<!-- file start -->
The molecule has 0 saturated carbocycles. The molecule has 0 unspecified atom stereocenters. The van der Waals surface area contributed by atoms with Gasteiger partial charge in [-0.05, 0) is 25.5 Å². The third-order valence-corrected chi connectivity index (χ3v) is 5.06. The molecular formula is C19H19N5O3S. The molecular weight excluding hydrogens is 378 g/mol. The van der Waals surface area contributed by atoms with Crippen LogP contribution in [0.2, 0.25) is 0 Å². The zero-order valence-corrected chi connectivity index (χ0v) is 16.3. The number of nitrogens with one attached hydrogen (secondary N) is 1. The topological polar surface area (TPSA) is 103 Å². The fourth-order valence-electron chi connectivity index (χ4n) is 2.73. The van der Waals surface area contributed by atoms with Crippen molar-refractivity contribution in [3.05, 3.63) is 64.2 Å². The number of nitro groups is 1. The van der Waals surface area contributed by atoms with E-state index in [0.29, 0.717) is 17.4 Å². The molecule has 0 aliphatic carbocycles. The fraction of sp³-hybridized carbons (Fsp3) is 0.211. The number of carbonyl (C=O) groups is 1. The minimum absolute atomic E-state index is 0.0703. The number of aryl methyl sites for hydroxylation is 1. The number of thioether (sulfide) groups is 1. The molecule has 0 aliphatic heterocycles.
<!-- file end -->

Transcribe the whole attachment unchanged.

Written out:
The molecule has 0 saturated carbocycles. The molecule has 0 unspecified atom stereocenters. The van der Waals surface area contributed by atoms with Gasteiger partial charge in [-0.05, 0) is 25.5 Å². The third-order valence-corrected chi connectivity index (χ3v) is 5.06. The molecular formula is C19H19N5O3S. The molecular weight excluding hydrogens is 378 g/mol. The van der Waals surface area contributed by atoms with Crippen LogP contribution in [0.2, 0.25) is 0 Å². The zero-order valence-corrected chi connectivity index (χ0v) is 16.3. The number of nitrogens with one attached hydrogen (secondary N) is 1. The topological polar surface area (TPSA) is 103 Å². The fourth-order valence-electron chi connectivity index (χ4n) is 2.73. The van der Waals surface area contributed by atoms with Crippen molar-refractivity contribution in [3.05, 3.63) is 64.2 Å². The number of nitro groups is 1. The van der Waals surface area contributed by atoms with E-state index in [0.29, 0.717) is 17.4 Å². The molecule has 0 aliphatic carbocycles. The fraction of sp³-hybridized carbons (Fsp3) is 0.211. The number of carbonyl (C=O) groups is 1. The minimum absolute atomic E-state index is 0.0703. The number of aryl methyl sites for hydroxylation is 1. The number of thioether (sulfide) groups is 1. The molecule has 0 aliphatic heterocycles.